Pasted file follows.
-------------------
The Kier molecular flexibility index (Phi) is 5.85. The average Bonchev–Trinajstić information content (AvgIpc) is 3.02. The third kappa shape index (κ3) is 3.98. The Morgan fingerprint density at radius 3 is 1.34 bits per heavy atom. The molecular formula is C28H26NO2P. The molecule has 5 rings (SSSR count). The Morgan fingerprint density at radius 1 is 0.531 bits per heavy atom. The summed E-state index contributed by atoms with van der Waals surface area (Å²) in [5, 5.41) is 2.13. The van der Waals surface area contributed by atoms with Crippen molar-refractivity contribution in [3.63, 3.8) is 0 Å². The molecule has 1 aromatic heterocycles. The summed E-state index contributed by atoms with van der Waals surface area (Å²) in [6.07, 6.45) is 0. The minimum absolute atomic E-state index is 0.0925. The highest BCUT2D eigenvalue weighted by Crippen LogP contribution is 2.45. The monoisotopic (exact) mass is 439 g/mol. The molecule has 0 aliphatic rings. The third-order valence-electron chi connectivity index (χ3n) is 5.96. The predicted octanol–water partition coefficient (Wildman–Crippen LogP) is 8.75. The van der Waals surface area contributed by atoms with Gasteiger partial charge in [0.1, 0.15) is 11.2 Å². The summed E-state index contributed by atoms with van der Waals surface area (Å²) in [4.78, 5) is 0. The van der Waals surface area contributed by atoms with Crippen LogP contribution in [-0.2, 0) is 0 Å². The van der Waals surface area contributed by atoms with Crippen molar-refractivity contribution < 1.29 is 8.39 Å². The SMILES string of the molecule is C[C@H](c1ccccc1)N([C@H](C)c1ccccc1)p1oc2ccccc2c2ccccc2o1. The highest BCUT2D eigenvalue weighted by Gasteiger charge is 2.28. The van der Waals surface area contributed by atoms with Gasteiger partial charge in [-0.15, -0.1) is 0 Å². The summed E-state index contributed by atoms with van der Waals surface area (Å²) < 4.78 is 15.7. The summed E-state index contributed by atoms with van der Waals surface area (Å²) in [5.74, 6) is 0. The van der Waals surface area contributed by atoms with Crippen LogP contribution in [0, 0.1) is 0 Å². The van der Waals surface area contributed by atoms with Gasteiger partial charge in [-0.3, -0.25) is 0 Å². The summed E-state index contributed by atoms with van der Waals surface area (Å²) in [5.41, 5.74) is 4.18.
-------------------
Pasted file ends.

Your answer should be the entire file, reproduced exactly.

The Kier molecular flexibility index (Phi) is 5.85. The average Bonchev–Trinajstić information content (AvgIpc) is 3.02. The third kappa shape index (κ3) is 3.98. The Morgan fingerprint density at radius 3 is 1.34 bits per heavy atom. The molecular formula is C28H26NO2P. The molecule has 5 rings (SSSR count). The Morgan fingerprint density at radius 1 is 0.531 bits per heavy atom. The summed E-state index contributed by atoms with van der Waals surface area (Å²) in [5, 5.41) is 2.13. The van der Waals surface area contributed by atoms with Crippen molar-refractivity contribution in [3.63, 3.8) is 0 Å². The molecule has 1 aromatic heterocycles. The summed E-state index contributed by atoms with van der Waals surface area (Å²) in [6.07, 6.45) is 0. The minimum absolute atomic E-state index is 0.0925. The highest BCUT2D eigenvalue weighted by Crippen LogP contribution is 2.45. The monoisotopic (exact) mass is 439 g/mol. The molecule has 0 aliphatic rings. The third-order valence-electron chi connectivity index (χ3n) is 5.96. The predicted octanol–water partition coefficient (Wildman–Crippen LogP) is 8.75. The van der Waals surface area contributed by atoms with Gasteiger partial charge in [0.1, 0.15) is 11.2 Å². The summed E-state index contributed by atoms with van der Waals surface area (Å²) in [4.78, 5) is 0. The van der Waals surface area contributed by atoms with Crippen LogP contribution in [-0.2, 0) is 0 Å². The van der Waals surface area contributed by atoms with Crippen molar-refractivity contribution < 1.29 is 8.39 Å². The SMILES string of the molecule is C[C@H](c1ccccc1)N([C@H](C)c1ccccc1)p1oc2ccccc2c2ccccc2o1. The highest BCUT2D eigenvalue weighted by Gasteiger charge is 2.28. The van der Waals surface area contributed by atoms with Gasteiger partial charge in [-0.15, -0.1) is 0 Å². The summed E-state index contributed by atoms with van der Waals surface area (Å²) < 4.78 is 15.7. The summed E-state index contributed by atoms with van der Waals surface area (Å²) in [5.74, 6) is 0. The van der Waals surface area contributed by atoms with Crippen LogP contribution in [0, 0.1) is 0 Å². The van der Waals surface area contributed by atoms with Gasteiger partial charge in [-0.3, -0.25) is 0 Å². The summed E-state index contributed by atoms with van der Waals surface area (Å²) in [5.41, 5.74) is 4.18.